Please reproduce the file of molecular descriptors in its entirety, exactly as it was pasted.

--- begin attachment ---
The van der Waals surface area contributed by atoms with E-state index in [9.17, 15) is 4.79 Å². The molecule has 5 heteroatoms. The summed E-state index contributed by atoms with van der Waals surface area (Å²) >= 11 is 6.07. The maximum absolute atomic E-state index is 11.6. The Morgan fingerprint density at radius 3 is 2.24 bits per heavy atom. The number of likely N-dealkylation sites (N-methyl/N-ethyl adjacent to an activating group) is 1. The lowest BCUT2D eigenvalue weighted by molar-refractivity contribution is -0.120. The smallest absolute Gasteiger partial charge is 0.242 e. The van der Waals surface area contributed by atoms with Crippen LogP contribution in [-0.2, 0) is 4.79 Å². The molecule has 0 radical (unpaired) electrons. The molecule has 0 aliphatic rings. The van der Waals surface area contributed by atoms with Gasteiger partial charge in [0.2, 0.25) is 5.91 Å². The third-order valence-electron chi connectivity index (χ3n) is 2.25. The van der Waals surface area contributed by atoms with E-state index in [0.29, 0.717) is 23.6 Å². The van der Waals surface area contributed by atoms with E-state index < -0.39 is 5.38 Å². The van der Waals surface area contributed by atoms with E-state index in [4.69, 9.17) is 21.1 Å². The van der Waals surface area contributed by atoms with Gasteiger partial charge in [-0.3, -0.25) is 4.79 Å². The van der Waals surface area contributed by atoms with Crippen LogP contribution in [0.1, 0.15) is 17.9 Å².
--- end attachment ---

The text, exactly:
The van der Waals surface area contributed by atoms with E-state index in [9.17, 15) is 4.79 Å². The molecule has 5 heteroatoms. The summed E-state index contributed by atoms with van der Waals surface area (Å²) >= 11 is 6.07. The maximum absolute atomic E-state index is 11.6. The Morgan fingerprint density at radius 3 is 2.24 bits per heavy atom. The number of likely N-dealkylation sites (N-methyl/N-ethyl adjacent to an activating group) is 1. The lowest BCUT2D eigenvalue weighted by molar-refractivity contribution is -0.120. The smallest absolute Gasteiger partial charge is 0.242 e. The van der Waals surface area contributed by atoms with Crippen LogP contribution in [-0.2, 0) is 4.79 Å². The molecule has 0 radical (unpaired) electrons. The molecule has 0 aliphatic rings. The van der Waals surface area contributed by atoms with Gasteiger partial charge in [0.2, 0.25) is 5.91 Å². The third-order valence-electron chi connectivity index (χ3n) is 2.25. The van der Waals surface area contributed by atoms with E-state index in [0.29, 0.717) is 23.6 Å². The van der Waals surface area contributed by atoms with E-state index < -0.39 is 5.38 Å². The van der Waals surface area contributed by atoms with E-state index in [4.69, 9.17) is 21.1 Å². The van der Waals surface area contributed by atoms with Gasteiger partial charge in [-0.3, -0.25) is 4.79 Å². The van der Waals surface area contributed by atoms with Crippen LogP contribution in [0.1, 0.15) is 17.9 Å².